This June will be four years since the Los Angeles Dodgers signed Yasiel Puig to a $42 million deal. Since then, the team has spent an exorbitant amount of money on Cuban talent only to see the production not match the dollars.
Scouring the international market for talent is one of the smarter ways to do things. In a lot of ways, it’s cheaper than actually going after the regular talent pool of free agents since some have draft picks attached to them, and others will cost even more.
All Puig has done since that signing is hit .294 over 331 games, while also slamming 46 home runs, driving in 149 runs, and producing an .858 OPS. He’s been worth the contract, and no one can deny that. His production and merchandise sales have probably doubled the Dodgers’ initial investment.
The issue is that the rest of the Cuban players signed since Puig have not done much. As Steve Dilbeck of the Los Angeles Times writes, the money spent has been ungodly:
Puig signed for $42 million, Guerrero for $28 million and Arruebarrena for $25 million. And the list goes on. Other Cubans signed to significant contracts include Hector Olivera $62.5 million, Yaisel Sierra $30 million, Yadier Alvarez $16 million, Yusniel Diaz $15.5 million, Pablo Fernandez $8 million and Omar Estevez $6 million. The Dodgers paid Olivera’s $28-million signing bonus and then shipped him to Atlanta last summer in a three-team trade that included 13 players.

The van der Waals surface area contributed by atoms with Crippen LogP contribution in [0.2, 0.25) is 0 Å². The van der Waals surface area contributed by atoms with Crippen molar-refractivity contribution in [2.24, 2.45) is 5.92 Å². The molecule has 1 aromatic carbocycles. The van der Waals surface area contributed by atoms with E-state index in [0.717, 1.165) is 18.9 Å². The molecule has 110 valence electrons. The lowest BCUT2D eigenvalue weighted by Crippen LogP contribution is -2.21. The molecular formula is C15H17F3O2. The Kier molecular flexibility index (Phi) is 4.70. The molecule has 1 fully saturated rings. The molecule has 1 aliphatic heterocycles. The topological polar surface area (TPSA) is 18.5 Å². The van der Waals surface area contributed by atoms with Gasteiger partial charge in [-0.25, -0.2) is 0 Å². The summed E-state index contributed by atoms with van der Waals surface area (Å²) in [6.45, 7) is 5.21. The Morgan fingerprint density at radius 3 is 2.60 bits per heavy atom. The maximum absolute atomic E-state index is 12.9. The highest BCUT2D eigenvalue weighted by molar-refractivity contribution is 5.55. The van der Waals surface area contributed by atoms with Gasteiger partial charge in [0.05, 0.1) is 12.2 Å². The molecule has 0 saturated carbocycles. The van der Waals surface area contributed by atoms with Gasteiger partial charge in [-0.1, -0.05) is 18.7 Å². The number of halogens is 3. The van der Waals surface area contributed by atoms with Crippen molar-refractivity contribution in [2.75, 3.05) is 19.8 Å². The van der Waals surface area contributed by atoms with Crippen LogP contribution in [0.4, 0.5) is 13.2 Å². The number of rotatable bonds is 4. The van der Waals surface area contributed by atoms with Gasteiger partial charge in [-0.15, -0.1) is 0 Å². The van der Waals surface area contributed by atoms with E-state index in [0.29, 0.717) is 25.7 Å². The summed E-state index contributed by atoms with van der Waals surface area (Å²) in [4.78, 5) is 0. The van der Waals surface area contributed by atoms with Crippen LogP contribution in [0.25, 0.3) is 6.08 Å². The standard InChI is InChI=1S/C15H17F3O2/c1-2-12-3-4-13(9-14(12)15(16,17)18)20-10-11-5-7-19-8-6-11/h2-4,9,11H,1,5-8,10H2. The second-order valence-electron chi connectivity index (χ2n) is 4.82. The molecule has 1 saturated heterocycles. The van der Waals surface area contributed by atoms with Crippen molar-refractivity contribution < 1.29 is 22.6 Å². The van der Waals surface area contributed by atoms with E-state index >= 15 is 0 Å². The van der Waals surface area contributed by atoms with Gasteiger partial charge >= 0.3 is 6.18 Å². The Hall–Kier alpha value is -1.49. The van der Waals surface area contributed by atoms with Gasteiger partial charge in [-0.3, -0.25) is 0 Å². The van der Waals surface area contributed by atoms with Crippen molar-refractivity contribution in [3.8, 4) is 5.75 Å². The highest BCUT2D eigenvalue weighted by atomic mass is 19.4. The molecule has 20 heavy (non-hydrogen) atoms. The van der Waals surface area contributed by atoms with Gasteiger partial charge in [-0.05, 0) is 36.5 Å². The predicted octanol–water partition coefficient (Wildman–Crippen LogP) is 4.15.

If you add up all the money, and actually subtract the amount that the Braves will pick up in the Olivera deal, the Dodgers have spent $239 million on nine Cuban players. That’s $26.55 million per player.
So far, the only net positive has been Puig. But with the belief that players such as Sierra, Alvarez, Fernandez, and Diaz will at least be able to contribute in the future, it seems as if the Dodgers could actually come out doing just fine on this front.
Perhaps, in the future, the Dodgers will go after other types of international free agents. For instance, Byung-ho Park and Hyun Soo Kim both signed for pennies – just $31.85 million total, which includes posting fees – this offseason.
If the Cuban experiment starts to tail off, maybe an experiment Far East wouldn’t be a bad second option.